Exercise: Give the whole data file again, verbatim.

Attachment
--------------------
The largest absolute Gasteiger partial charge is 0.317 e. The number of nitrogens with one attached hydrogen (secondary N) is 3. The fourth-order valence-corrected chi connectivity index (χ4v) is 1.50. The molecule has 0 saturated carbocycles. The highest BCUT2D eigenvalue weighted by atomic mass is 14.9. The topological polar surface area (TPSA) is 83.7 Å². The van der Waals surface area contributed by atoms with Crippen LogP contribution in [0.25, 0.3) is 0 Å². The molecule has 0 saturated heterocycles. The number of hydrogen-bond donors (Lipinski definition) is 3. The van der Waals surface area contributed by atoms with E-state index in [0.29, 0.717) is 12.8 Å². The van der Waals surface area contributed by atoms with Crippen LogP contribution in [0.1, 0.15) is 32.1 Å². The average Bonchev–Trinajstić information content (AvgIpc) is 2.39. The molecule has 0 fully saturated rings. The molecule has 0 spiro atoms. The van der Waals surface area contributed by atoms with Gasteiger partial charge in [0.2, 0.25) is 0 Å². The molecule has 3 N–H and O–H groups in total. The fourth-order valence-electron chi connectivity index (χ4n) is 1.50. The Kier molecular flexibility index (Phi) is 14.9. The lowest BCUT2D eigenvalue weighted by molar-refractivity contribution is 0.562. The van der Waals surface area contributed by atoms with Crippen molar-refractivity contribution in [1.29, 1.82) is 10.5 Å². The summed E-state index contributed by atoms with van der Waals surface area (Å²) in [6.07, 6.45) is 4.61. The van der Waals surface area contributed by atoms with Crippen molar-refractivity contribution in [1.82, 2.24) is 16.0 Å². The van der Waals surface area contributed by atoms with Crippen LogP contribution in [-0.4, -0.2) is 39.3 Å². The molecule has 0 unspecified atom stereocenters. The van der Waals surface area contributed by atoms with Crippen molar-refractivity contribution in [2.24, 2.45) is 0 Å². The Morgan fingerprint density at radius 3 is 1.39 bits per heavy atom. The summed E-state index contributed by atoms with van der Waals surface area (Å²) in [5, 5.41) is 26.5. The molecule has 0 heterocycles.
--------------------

The largest absolute Gasteiger partial charge is 0.317 e. The number of nitrogens with one attached hydrogen (secondary N) is 3. The fourth-order valence-corrected chi connectivity index (χ4v) is 1.50. The molecule has 0 saturated carbocycles. The highest BCUT2D eigenvalue weighted by atomic mass is 14.9. The topological polar surface area (TPSA) is 83.7 Å². The van der Waals surface area contributed by atoms with Crippen LogP contribution in [0.25, 0.3) is 0 Å². The molecule has 0 saturated heterocycles. The number of hydrogen-bond donors (Lipinski definition) is 3. The van der Waals surface area contributed by atoms with E-state index in [0.29, 0.717) is 12.8 Å². The van der Waals surface area contributed by atoms with Crippen LogP contribution in [0.1, 0.15) is 32.1 Å². The average Bonchev–Trinajstić information content (AvgIpc) is 2.39. The molecule has 0 fully saturated rings. The molecule has 0 spiro atoms. The van der Waals surface area contributed by atoms with Gasteiger partial charge in [0.2, 0.25) is 0 Å². The molecule has 3 N–H and O–H groups in total. The fourth-order valence-electron chi connectivity index (χ4n) is 1.50. The Kier molecular flexibility index (Phi) is 14.9. The lowest BCUT2D eigenvalue weighted by molar-refractivity contribution is 0.562. The van der Waals surface area contributed by atoms with Crippen molar-refractivity contribution in [1.29, 1.82) is 10.5 Å². The summed E-state index contributed by atoms with van der Waals surface area (Å²) in [6.07, 6.45) is 4.61. The van der Waals surface area contributed by atoms with Crippen molar-refractivity contribution in [1.82, 2.24) is 16.0 Å². The van der Waals surface area contributed by atoms with Crippen LogP contribution in [-0.4, -0.2) is 39.3 Å². The molecule has 0 unspecified atom stereocenters. The van der Waals surface area contributed by atoms with Crippen molar-refractivity contribution in [2.24, 2.45) is 0 Å². The Morgan fingerprint density at radius 3 is 1.39 bits per heavy atom. The summed E-state index contributed by atoms with van der Waals surface area (Å²) in [5, 5.41) is 26.5. The molecule has 0 heterocycles.